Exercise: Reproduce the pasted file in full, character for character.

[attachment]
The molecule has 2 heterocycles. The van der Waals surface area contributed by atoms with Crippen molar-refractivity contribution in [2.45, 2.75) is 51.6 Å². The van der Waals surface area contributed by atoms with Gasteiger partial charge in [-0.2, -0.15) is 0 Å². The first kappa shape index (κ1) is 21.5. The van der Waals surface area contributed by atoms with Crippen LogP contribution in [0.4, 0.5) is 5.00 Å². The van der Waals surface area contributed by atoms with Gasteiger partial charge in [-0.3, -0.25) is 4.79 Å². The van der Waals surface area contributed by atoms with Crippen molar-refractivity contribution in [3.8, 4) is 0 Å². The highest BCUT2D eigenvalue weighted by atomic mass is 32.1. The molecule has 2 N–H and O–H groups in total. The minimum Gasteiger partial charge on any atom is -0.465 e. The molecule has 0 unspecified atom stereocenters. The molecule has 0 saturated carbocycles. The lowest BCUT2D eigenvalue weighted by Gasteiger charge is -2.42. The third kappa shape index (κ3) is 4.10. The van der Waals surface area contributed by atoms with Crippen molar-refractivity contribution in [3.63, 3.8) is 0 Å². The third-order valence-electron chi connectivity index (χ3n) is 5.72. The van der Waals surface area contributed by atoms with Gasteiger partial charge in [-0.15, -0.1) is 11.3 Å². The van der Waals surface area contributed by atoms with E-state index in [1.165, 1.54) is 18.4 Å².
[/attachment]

The molecule has 2 heterocycles. The van der Waals surface area contributed by atoms with Crippen molar-refractivity contribution in [2.45, 2.75) is 51.6 Å². The van der Waals surface area contributed by atoms with Gasteiger partial charge in [-0.2, -0.15) is 0 Å². The first kappa shape index (κ1) is 21.5. The van der Waals surface area contributed by atoms with Crippen LogP contribution in [0.4, 0.5) is 5.00 Å². The van der Waals surface area contributed by atoms with Gasteiger partial charge in [-0.3, -0.25) is 4.79 Å². The van der Waals surface area contributed by atoms with Crippen molar-refractivity contribution in [3.8, 4) is 0 Å². The highest BCUT2D eigenvalue weighted by atomic mass is 32.1. The molecule has 2 N–H and O–H groups in total. The minimum Gasteiger partial charge on any atom is -0.465 e. The molecule has 0 unspecified atom stereocenters. The molecule has 0 saturated carbocycles. The lowest BCUT2D eigenvalue weighted by Gasteiger charge is -2.42. The third kappa shape index (κ3) is 4.10. The van der Waals surface area contributed by atoms with Crippen molar-refractivity contribution in [3.63, 3.8) is 0 Å². The third-order valence-electron chi connectivity index (χ3n) is 5.72. The van der Waals surface area contributed by atoms with Gasteiger partial charge in [-0.15, -0.1) is 11.3 Å². The van der Waals surface area contributed by atoms with E-state index in [1.165, 1.54) is 18.4 Å².